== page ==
The kedai kopis, also known as kopi tiam, is a smaller and more compact version of the hawker center. It is usually located in an open-air area and specializes in fares that can be quickly prepared such as juices, coffees and native pastries, among others.

If you prefer downing your food with an alcoholic drink like beer, visiting a kedai kopis is the more viable option. Most hawker centers only offer soft drinks as well as a number of fruit juices.

Key Eating Customs You Need to Take Note Of

When eating Malaysian food, there are some important table customs that you need to keep in mind to make your experience as enjoyable as possible and not get weird looks from the other diners while at it as well.

Always wash your hands.

Most Malaysians, especially those of Indian and local Malay descent, choose to eat with their hands during meals, particularly when rice dishes, fried fares and semi-dry curries are served.

While it is important that you give both of your hands a meticulous wash before tucking in, it is crucial that you only use your right hand to scoop up food.

This is because the locals believe that the left hand is only used for taking care of business in the toilet. Eating places like restaurants, hawker centers and kedai kopis usually have a communal sink to wash your hands.

Some eateries also provide a pitcher of water as well as a basin for patrons solely for handwashing. You can also use a hand sanitizer or wet wipes in case the facilities are very busy.

Use a serving spoon properly.

Malaysian food is almost always served family style and you’ll have to get your very own portion using a serving spoon during your meal.

When scooping up food from the main plate or bowl to your own with your right hand, of course make sure that the serving spoon does not touch your plate or bowl while doing so.

Local tradition dictates that this is a gesture of respect for your fellow diners.

The right way to pass dishes.

When you are passing plates or dishes to other diners, make it a point to use your right hand when doing so. Also remember to keep the dish facing right side up.

It’s also important to take note not to let any of your fingers touch the inner surface of the plate.

Blowing your nose is a big no-no.

Whether you’re enjoying Malaysian food in a hawker center, kedai kopis or some other culinary establishment, always remember to avoid blowing your nose right at the table or when in close proximity to other diners.

This is considered extremely rude and very unhygienic by the locals. Other deeds that you should steer clear of also include picking your ears, doing a bit of stretching at the table, cracking your knuckles and clearing your throat in a loud manner.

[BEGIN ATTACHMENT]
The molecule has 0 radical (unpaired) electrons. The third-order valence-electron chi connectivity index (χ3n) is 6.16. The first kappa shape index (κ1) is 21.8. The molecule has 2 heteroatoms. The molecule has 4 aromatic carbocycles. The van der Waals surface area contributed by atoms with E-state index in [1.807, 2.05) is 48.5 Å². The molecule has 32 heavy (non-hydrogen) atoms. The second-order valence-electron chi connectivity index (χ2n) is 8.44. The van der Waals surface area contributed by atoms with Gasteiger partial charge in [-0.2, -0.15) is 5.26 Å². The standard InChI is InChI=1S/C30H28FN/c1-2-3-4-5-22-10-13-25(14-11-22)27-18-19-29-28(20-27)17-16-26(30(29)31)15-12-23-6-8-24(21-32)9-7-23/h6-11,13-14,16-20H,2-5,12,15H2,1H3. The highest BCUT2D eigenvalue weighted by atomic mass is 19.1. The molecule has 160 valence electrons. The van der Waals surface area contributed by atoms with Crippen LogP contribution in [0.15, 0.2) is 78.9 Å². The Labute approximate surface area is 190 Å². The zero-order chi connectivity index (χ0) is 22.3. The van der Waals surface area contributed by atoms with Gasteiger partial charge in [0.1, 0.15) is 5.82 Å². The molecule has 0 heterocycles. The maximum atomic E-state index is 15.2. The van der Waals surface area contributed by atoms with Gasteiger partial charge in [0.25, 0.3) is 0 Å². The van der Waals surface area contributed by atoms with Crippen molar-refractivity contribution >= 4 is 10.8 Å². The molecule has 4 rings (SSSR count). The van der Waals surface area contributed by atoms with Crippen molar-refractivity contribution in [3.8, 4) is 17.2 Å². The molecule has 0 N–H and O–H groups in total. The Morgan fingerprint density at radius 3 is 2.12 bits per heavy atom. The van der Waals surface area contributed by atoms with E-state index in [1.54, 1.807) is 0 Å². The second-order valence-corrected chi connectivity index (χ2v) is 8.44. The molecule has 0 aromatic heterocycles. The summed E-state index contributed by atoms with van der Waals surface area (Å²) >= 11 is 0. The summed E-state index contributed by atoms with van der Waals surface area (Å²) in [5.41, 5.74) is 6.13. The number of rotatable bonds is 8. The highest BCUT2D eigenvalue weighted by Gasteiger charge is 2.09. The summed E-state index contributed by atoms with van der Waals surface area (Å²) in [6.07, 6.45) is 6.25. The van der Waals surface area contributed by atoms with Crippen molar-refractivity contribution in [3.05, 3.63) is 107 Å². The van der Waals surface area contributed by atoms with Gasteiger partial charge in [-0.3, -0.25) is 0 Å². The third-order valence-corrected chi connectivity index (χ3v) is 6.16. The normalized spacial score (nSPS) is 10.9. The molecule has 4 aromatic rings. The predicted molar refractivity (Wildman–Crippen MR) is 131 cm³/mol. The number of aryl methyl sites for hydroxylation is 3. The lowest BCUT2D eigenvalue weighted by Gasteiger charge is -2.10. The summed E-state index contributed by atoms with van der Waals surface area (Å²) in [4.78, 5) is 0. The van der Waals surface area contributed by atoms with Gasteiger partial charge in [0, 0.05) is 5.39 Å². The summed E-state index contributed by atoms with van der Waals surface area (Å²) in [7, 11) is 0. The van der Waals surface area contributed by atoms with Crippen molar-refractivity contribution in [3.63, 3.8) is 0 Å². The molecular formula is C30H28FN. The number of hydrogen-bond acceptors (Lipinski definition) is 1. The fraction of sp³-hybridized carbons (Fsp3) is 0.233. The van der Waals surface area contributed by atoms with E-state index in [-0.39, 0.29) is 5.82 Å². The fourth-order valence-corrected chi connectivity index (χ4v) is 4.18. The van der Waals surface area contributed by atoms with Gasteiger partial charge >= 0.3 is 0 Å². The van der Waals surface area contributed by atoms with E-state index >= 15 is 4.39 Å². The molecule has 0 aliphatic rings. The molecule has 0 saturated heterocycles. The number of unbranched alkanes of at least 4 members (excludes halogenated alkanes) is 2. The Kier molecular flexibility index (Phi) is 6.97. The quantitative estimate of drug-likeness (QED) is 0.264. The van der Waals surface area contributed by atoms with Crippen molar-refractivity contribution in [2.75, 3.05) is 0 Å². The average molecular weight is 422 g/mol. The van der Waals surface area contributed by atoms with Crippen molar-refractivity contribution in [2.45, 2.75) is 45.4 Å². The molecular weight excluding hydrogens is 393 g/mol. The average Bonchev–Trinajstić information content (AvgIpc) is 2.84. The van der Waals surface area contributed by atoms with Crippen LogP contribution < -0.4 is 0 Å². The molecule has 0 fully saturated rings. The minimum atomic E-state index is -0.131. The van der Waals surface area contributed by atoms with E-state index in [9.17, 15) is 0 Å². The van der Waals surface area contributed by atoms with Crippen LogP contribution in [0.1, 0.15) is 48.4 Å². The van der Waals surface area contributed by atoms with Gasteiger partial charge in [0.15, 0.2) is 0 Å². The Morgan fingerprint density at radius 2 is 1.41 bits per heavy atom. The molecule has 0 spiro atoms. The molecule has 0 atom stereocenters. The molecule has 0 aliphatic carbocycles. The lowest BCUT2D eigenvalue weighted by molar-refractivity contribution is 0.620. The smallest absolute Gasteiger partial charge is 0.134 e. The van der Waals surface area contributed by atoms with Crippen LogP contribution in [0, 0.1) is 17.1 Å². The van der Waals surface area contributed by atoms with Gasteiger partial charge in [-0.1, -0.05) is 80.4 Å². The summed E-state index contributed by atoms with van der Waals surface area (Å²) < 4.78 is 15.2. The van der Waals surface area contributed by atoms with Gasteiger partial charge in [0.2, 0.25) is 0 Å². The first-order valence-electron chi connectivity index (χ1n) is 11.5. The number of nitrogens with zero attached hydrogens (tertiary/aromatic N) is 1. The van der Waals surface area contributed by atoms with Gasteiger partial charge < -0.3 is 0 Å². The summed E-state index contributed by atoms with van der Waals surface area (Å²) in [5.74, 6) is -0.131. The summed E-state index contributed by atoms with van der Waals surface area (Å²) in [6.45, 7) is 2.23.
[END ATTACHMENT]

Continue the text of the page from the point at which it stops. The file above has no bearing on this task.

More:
Always accept food offered by other diners.

Generosity and sharing are key tenets in Malaysian culture and if another diner offers you food, the best thing to do is accept it. This is because refusing food is considered taboo by local standards.

The same rule also applies to beverages. It’s also customary to thank the person offering profusely and to try the food or drink given to you in front of him or her.

Best Dishes to Try

While there are lots of Malaysian food favorites that you can try when visiting this Southeast Asian country, here are some of the must-try delicacies that you should have in your checklist:

Nasi Lemak

Considered as the unofficial national dish of Malaysia, nasi lemak roughly translates to “rich rice” or “fat rice” in English. There are countless variations of the recipe, depending on where you are in the country.

But it is basically rice cooked in coconut milk and served with peanuts, sambal sauce, cucumber, dried anchovies, a bit of curry and a hard-boiled egg.

Beef Rendang

Beef rendang is deemed as one of the more luxurious Malaysian fares because it is usually the dish of choice during important occasions such as weddings, birthdays, graduations, baptisms and anniversaries, among others.

Choice beef cuts are slowly cooked in a stew of coconut milk, tamarind pulp, galangal root, lime leaves, star anise and other ingredients until they become really soft and tender.

This dish has become quite popular worldwide after chef and TV personality, Gordon Ramsay, personally went to Malaysia to learn how to prepare it.

Fish Head Curry

Sure the name of this dish may sound a bit scary at first, but this Malaysian favorite has already gathered quite a following among tourists for its combination of sweet flavors of the meat from the cheeks and jaws of the red snapper and the unique zing from the curry, okra and eggplant.


Deemed as Malaysia’s equivalent to the sherbet, this iced dessert is made from coconut milk, creamed corn, kidney beans, glutinous rice, pudding and palm sugar syrup. The toffee-like consistency of the palm sugar syrup gives this treat a very interesting texture. 

San Choy Bau

Also known as Chinese lettuce wraps, this dish is one of the country’s favorite appetizers. Its ingredients usually include water chestnuts, red peppers, ginger, baby corn, oyster sauce, spring onions as well as minced chicken that was either previously stewed or fried.

The whole thing is then rolled up in a lettuce leaf and ready to be enjoyed.